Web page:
Last Friday was the 5th Fire Drill Friday at the Capitol in DC and it was swell in every way…wonderful speakers, especially Phyllis Bennis, longtime activist and policy expert on militarism and war, Ben Cohen of Ben & Jerry’s Ice Cream and Krystal Two Bulls, a Lakota Sioux, Northern Cheyenne Army vet who is an environmental activist and a member of the terrific vet group About Face.
This time Friday’s focus was on war, the military and climate change. I learned so much preparing for our Thursday night teach-in which is live-streamed @firedrillfriday and the next day’s rally. I have known that for the last 40 years, our wars have been about fossil fuel. But I didn’t know that the Pentagon is the largest institutional user of fossil fuel. And that 53 cents of every discretionary dollar of the federal government goes to the military and that we can cut billions of dollars from the Pentagon budget and still be safe…in fact, we’d probably be safer because, another thing I learned was that we can’t successfully fight terrorism militarily. It must be done through diplomacy and, frankly, empathy. One reason Al Quaeda bombed the U.S. on 9/11 was because we had our troops stationed for decades on their lands, indirectly to guard their oil and some of those troops were stationed on their sacred sites, which roused lethal resentment and shame. “How can we allow this disrespect, this shaming to continue?!”
This all led me to realize that the climate movement must be a peace movement because to stop wars is to stop the fossil fuel industry and to stop the fossil fuel industry is to stop wars. Hence, from here on I will add “Cut the military budget and divest from the war machine” to the other calls to action:
- No New Fossil Fuels
- Phase Out Existing Fossil Fuel Extraction
- Ensure a Just Transition for workers in the Fossil Fuel Industry
- Support a Green New Deal
📢 What do we want?🗣Climate justice!📢When do we want it?🗣Now!📢If we don’t get it?🔥Shut it down!#FireDrillFriday #GreenNewDeal #RemoveTrump @ The White House, Washington, D.C.
After the rally we merged with a march calling for Trump’s impeachment and began the 2-mile march from the Capitol to the White House to engage in civil disobedience there because Trump is withdrawing the U.S. from the Paris Climate Treaty. We stopped along the way to give support to the Dreamers who were heading to a rally in front of the Supreme Court which, next week, will hear a case which may decide the fate of Obama’s Deferred Action for Childhood Arrivals which gives these young people a needed pathway to citizenship. It was a beautiful moment of true cross-movement love… otherwise known as ‘intersectionality.’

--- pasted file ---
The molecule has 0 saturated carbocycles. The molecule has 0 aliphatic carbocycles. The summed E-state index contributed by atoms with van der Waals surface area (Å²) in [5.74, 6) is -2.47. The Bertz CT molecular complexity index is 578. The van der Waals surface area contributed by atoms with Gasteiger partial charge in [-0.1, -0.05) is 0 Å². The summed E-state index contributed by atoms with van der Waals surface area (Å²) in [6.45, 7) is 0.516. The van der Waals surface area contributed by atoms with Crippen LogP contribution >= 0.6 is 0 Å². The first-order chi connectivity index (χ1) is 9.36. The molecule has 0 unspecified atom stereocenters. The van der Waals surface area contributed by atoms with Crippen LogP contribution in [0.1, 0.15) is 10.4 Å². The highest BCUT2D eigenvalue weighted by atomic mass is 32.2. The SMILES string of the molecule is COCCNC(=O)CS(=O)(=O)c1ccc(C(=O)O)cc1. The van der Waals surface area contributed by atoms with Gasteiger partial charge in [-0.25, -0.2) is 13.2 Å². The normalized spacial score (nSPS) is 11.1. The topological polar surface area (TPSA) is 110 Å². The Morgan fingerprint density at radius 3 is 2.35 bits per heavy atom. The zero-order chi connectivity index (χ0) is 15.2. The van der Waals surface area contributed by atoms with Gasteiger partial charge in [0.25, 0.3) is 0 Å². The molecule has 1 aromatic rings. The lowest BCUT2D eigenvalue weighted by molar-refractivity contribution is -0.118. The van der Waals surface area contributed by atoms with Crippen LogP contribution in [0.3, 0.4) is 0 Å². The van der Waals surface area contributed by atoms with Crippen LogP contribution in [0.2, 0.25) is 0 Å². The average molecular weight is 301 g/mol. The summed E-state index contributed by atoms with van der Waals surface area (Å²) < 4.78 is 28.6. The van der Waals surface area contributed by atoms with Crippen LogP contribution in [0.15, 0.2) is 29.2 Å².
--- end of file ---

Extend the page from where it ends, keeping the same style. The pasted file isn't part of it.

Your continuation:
Last Friday was the first time I didn’t get arrested. In fact, no one did. “Shame,” we shouted in front of the White House. “Shame.” Though people sat down in front of the gates to the White House, the guards wouldn’t arrest people. I’m not sure why.
But even if they had arrested folks, I would have stepped away at the 3rd warning. I have been advised that, because I’ve had 4 arrests in a short period of time and I have a court date coming up mid-November concerning those arrests, if I get arrested again before then, I risk 90 days in jail.
The purpose of the Fire Drill Fridays is not to get arrested. The reason we are doing this is because we want to join with the students climate strikers and Greta Thunberg to raise awareness of the seriousness and urgency of the emergency and urge people to take action, including civil disobedience. Let me quote what Greta says in her book, “No One Is Too Small To Make A Difference“:
“Today we use 100 million barrels of oil every day. There are no politics to change that. There are no rules to keep that oil in the ground. So we can’t save the world by playing by the rules. Because the rules have to be changed. Everything needs to change. And it has to start today. So everyone out there: it is now time for civil disobedience. It is time to rebel.”
I can rebel and be more effective outside of jail. That said, civil disobedience is to be respected and honored and I deeply honor those who engage in non-violent civil disobedience to call attention to the greatest challenge humankind has ever faced: The climate crisis.
View this post on Instagram
Today 45 people were arrested at #FireDrillFriday 🔥 . Climate change is a women’s issue! And women are at the heart of climate solutions. Around the world, women and girls are leading climate solutions, from stopping deforestation and improving agricultural practices to leading Climate Strikes and running for office as the kind of real climate leaders the world needs.
If my followers on social media want to know how to get involved you can text ‘jane’ to 877877.